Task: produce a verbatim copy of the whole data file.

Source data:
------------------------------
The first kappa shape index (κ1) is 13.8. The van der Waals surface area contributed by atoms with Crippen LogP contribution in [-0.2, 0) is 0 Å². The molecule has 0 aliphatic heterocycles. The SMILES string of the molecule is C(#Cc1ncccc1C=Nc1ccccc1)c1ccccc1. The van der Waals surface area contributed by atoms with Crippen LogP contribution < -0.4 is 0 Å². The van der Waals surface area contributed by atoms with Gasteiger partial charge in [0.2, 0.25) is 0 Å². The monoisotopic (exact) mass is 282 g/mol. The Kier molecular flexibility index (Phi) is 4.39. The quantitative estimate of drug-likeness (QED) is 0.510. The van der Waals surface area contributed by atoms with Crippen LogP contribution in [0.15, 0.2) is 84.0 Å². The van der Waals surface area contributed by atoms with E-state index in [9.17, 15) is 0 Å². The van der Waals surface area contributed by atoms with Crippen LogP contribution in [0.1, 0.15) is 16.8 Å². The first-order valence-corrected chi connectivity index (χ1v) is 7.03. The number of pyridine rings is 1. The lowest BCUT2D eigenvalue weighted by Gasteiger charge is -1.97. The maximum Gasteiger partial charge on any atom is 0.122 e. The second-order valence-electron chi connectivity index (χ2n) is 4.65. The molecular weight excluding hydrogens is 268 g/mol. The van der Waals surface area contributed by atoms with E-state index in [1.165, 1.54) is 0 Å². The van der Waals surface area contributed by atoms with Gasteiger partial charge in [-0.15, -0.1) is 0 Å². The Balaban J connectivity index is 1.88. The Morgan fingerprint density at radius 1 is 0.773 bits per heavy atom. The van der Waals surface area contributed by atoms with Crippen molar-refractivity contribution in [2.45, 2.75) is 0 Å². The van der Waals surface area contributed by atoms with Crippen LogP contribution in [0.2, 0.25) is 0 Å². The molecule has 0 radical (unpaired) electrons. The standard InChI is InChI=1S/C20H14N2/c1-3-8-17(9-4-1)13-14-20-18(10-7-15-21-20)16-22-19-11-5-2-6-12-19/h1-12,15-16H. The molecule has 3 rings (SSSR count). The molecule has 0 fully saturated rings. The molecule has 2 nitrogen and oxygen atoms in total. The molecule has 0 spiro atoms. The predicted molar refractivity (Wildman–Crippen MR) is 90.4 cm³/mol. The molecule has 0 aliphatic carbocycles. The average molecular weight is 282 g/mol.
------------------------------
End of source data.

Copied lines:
The first kappa shape index (κ1) is 13.8. The van der Waals surface area contributed by atoms with Crippen LogP contribution in [-0.2, 0) is 0 Å². The molecule has 0 aliphatic heterocycles. The SMILES string of the molecule is C(#Cc1ncccc1C=Nc1ccccc1)c1ccccc1. The van der Waals surface area contributed by atoms with Crippen LogP contribution < -0.4 is 0 Å². The van der Waals surface area contributed by atoms with Gasteiger partial charge in [0.2, 0.25) is 0 Å². The monoisotopic (exact) mass is 282 g/mol. The Kier molecular flexibility index (Phi) is 4.39. The quantitative estimate of drug-likeness (QED) is 0.510. The van der Waals surface area contributed by atoms with Crippen LogP contribution in [0.15, 0.2) is 84.0 Å². The van der Waals surface area contributed by atoms with E-state index in [9.17, 15) is 0 Å². The van der Waals surface area contributed by atoms with Crippen LogP contribution in [0.1, 0.15) is 16.8 Å². The first-order valence-corrected chi connectivity index (χ1v) is 7.03. The number of pyridine rings is 1. The lowest BCUT2D eigenvalue weighted by Gasteiger charge is -1.97. The maximum Gasteiger partial charge on any atom is 0.122 e. The second-order valence-electron chi connectivity index (χ2n) is 4.65. The molecular weight excluding hydrogens is 268 g/mol. The van der Waals surface area contributed by atoms with E-state index in [1.165, 1.54) is 0 Å². The van der Waals surface area contributed by atoms with Gasteiger partial charge in [-0.15, -0.1) is 0 Å². The Balaban J connectivity index is 1.88. The Morgan fingerprint density at radius 1 is 0.773 bits per heavy atom. The van der Waals surface area contributed by atoms with Crippen molar-refractivity contribution in [2.45, 2.75) is 0 Å². The van der Waals surface area contributed by atoms with Crippen LogP contribution in [0.2, 0.25) is 0 Å². The molecule has 0 radical (unpaired) electrons. The standard InChI is InChI=1S/C20H14N2/c1-3-8-17(9-4-1)13-14-20-18(10-7-15-21-20)16-22-19-11-5-2-6-12-19/h1-12,15-16H. The molecule has 3 rings (SSSR count). The molecule has 0 fully saturated rings. The molecule has 2 nitrogen and oxygen atoms in total. The molecule has 0 spiro atoms. The predicted molar refractivity (Wildman–Crippen MR) is 90.4 cm³/mol. The molecule has 0 aliphatic carbocycles. The average molecular weight is 282 g/mol.